Internet and Mail Naming and Addressing Suggestions for
Internet and Mail Naming and Addressing Suggestions for Large Organizations Stephen L. Arnold, Ph.D.
President, Arnold Consulting
Presented 3 November 1997 at the DECUS U.S. Chapter Symposium in
Anaheim, as Session MM004.
A recurring need in large organizations is to easily and unambiguously
identify networked devices, electronic mailboxes, and other
paraphernalia of the information age. While each situation is
different, there is no need to repeat every mistake yourself! The
speaker shares his experiences connecting clients with thousands of
mailboxes and personal computers to the Internet.
Dr. Stephen L. Arnold is an independent consultant with over 14 years
of networking experience on OpenVMS, UNIX, and IBM mainframe and
midrange systems. Steve specializes in internetworking, electronic
mail, and directory services.
This is an intermediate, technical session. The primary audience is the
technical managers of Internet domains, networks, mail hosts, and
Suggest some guidelines for naming and addressing
Provide supporting technical background
Names, Addresses, and Routes
These concepts are not the same!
Radia Perlman's definitions:
If host X is to communicate with host Y
"Y" is a name if: "Y" continues
to work, even if host Y moves; and "Y" works for any
host X, regardless of host X's location.
"Y" is an address if: "Y"
changes if host Y moves; and "Y" works for any host X,
regardless of host X's location.
"Y" is a route if: "Y" changes
if host Y moves; and "Y" is different for X's in
Don't use addresses where names are allowed.
Don't use addresses for names.
Used CIDR addresses ( RFC 1519) provided by
your Internet service provider for your border (or entire) network.
Use network addresses reserved for private internets (BCP 5,
currently RFC 1918)
behind application- or circuit-relay firewalls or
Renumber your networks, and prepare to renumber again in the future
( RFC 1900, RFC 2071, RFC 2072).
Use DHCP to assign most addresses. Consider using integrated
Return unused or fragmented network address space to the IANA (BCP
4, currently RFC
General Naming Suggestions
Use shallow, wide name spaces.
Use neutral names.
Prefer geographical subunits over organizational subunits.
Display names in mixed case, as the owner prefers.
Almost always allowed Less provincial More readable More
Choosing a Name for Your Computer, FYI 5 (currently RFC 1178), for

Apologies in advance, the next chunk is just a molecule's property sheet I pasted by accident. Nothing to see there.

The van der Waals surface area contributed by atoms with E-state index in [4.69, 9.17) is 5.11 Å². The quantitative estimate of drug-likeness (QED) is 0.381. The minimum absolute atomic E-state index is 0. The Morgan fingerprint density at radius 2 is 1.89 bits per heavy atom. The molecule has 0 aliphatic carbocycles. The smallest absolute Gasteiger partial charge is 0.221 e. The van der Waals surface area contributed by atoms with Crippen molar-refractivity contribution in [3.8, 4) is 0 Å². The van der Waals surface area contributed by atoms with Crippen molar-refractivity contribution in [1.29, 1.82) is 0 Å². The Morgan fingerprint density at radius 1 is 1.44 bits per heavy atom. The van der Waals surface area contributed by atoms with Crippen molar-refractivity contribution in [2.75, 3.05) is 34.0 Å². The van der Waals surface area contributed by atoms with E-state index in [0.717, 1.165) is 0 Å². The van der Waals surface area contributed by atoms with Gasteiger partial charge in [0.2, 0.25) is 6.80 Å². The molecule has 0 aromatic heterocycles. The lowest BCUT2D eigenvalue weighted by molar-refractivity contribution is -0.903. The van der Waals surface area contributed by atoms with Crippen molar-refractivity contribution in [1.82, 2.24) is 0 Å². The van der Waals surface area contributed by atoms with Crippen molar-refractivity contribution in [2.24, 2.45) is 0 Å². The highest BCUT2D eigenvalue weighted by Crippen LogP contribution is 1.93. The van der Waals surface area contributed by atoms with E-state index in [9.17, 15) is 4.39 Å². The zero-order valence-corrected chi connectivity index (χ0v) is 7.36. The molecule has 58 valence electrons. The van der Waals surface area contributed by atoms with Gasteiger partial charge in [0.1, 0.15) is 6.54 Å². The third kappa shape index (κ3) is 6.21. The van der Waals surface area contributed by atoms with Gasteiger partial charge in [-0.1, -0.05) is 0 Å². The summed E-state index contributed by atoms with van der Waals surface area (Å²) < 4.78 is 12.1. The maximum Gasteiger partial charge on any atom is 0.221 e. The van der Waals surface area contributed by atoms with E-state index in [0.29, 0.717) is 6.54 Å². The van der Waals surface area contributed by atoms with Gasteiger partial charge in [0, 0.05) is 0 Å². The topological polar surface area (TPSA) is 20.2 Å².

additional suggestions and rationale. See RFC 2100 for a
relevant April Fool's Day poem.
Domain Name Suggestions
Make names short.
Use only letters, digits, and dashes ( RFC 952).
Create application domain names for servers: WWW, FTP,
mail, IMAP, LDAP, NS (BCP 17, currently RFC 2219).
Use A records for mail host names, not MX records. You can't
MX to another MX.
Offer homogeneous, highly available services. Example:
LDAP.Arnold.US is a cluster service name pointing to a VMScluster of
Use CNAMEs sparingly, for deprecated names only.
Delegate subdomains only if both necessary and possible.
Mailbox Naming Suggestions
Use central naming (or an X.500 directory) to route mail.
Position canonical names at the highest possible level in your
Offer central naming as an option for your entire organization.
1327-compliant canonical names:
givenname.mi.surname@domainname Don't use generational
qualifiers or other attributes.
Use only characters that need not be quoted: A-Z, a-z, 0-9,
apostrophe, and hyphen.
Use middle initials or subdomains to get more name space.
Use the digits 2-9 as synthetic middle "initials" to
Prefer formal given names.
Make common names in mailboxes consistant with paper telephone
books, on-line directories, and business cards.
Support standard and frequently-used role mailboxes: Postmaster,
Hostmaster, Webmaster, etc. ( RFC 2142).
OSI Naming Suggestions
Get organizational identifiers. In the United States: Large
organizations: Register numeric and alphanumeric organizational identifiers
with ANSI ($2500).
Others: Use your organization name, as registered with your state (no
charge). If you use X.400 mail: Register an MHS management domain name
with ANSI ($500).
Register only in the country of your home office.
Don't use unnecessary name attributes.
Ask your X.400 service provider about ADMD=single space.
Use only the X.500 Directory.
Do not confuse X.400 addresses with X.500 distinguished names.
Keep your X.500 project secret until roll-out.
Get permission from entry owners before serving directory
information to the Internet White Pages or the Web.
Support all the data objects in the Internet White Pages schema ( RFC 2218).
Use the light-weight directory access protocol (LDAP) for mail user
Use web client software (HTTP) for directory browsing. (See, for
Join the Internet White Pages project and serve some entries!
Beware of "LDAP-only" servers.
Avoid directory synchronization by using distributed directories.
(There's more advice in the next
session on that topic!)
Steve Arnold, Ph.D., President
2530 Targhee Street, Fitchburg, Wisconsin 53711-5491
Telephone: +1 608 278 7700
Facsimile: +1 608 278 7701
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